Aimee Bender in the NYTimes:
Most picture books would close with that old lady -- that's the balanced choice. But we see the stars and feel the air -- we've been sure we're staying in but now we're floating out. Why? And then back in for the ending of "Goodnight noises everywhere." This, the last page? At first, I looked for another page -- why end here? Isn't it a little abrupt? But (after a few more readings), isn't it also the way for us to close our eyes metaphorically with the bunny and be in that state right before slipping off to sleep, that magical drifting moment after floating out with the stars and the air, when we only hear noises and next is sleep? The story has moved so close to the bunny as to become an experiential mirror of his drift and fall. How much deeper and more elegant that is than the neat symmetry we might expect.I am as in awe of the pairing of "Goodnight nothing./ Goodnight mush." as the next guy. But at this point I think we have to add coming to terms with Goodnight Moon to hospital selfies, sleeplessness, and no sex for six weeks to the new parent's rite of passage.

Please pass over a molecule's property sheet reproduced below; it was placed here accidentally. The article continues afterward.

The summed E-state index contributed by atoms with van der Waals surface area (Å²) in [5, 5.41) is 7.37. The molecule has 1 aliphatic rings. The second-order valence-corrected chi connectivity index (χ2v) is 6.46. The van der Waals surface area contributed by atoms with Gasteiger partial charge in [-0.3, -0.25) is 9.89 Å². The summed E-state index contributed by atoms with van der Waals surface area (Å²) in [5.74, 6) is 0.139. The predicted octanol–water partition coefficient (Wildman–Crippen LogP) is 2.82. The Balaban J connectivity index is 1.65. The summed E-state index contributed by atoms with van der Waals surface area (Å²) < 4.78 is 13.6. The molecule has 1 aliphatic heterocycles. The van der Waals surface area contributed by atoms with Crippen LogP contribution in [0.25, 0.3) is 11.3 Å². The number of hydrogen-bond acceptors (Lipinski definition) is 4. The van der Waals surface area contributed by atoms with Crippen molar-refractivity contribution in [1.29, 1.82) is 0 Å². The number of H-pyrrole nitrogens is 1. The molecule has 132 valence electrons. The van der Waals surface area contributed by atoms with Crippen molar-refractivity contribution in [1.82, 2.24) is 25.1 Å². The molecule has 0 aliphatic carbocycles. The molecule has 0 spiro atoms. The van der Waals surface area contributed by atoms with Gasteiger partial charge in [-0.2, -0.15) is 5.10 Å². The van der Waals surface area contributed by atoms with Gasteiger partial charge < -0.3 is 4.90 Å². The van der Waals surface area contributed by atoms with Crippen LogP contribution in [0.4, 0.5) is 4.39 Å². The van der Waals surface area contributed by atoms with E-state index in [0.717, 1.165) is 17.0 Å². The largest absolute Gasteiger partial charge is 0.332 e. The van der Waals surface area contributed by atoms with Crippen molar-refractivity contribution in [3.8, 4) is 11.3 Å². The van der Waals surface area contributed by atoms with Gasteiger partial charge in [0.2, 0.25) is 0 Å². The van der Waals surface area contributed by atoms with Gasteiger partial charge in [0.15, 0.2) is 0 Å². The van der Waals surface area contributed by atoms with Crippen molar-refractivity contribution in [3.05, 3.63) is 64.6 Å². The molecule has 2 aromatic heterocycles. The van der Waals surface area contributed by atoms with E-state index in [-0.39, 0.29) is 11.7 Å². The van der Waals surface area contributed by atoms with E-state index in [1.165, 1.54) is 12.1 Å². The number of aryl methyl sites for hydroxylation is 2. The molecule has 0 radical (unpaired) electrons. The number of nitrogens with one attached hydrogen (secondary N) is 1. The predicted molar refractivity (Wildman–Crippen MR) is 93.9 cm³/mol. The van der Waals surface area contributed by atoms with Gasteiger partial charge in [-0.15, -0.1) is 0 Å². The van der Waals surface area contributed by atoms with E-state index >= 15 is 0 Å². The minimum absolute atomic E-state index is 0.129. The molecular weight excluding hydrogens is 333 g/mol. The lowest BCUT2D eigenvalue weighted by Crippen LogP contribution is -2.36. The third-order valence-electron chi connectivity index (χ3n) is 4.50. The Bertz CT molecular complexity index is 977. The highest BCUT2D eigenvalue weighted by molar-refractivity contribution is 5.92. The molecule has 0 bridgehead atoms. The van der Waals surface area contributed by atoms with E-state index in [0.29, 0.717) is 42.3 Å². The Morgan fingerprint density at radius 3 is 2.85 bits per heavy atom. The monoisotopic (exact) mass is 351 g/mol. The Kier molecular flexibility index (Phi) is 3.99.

What Writers Can Learn From 'Goodnight Moon' [nyt thanks rolf]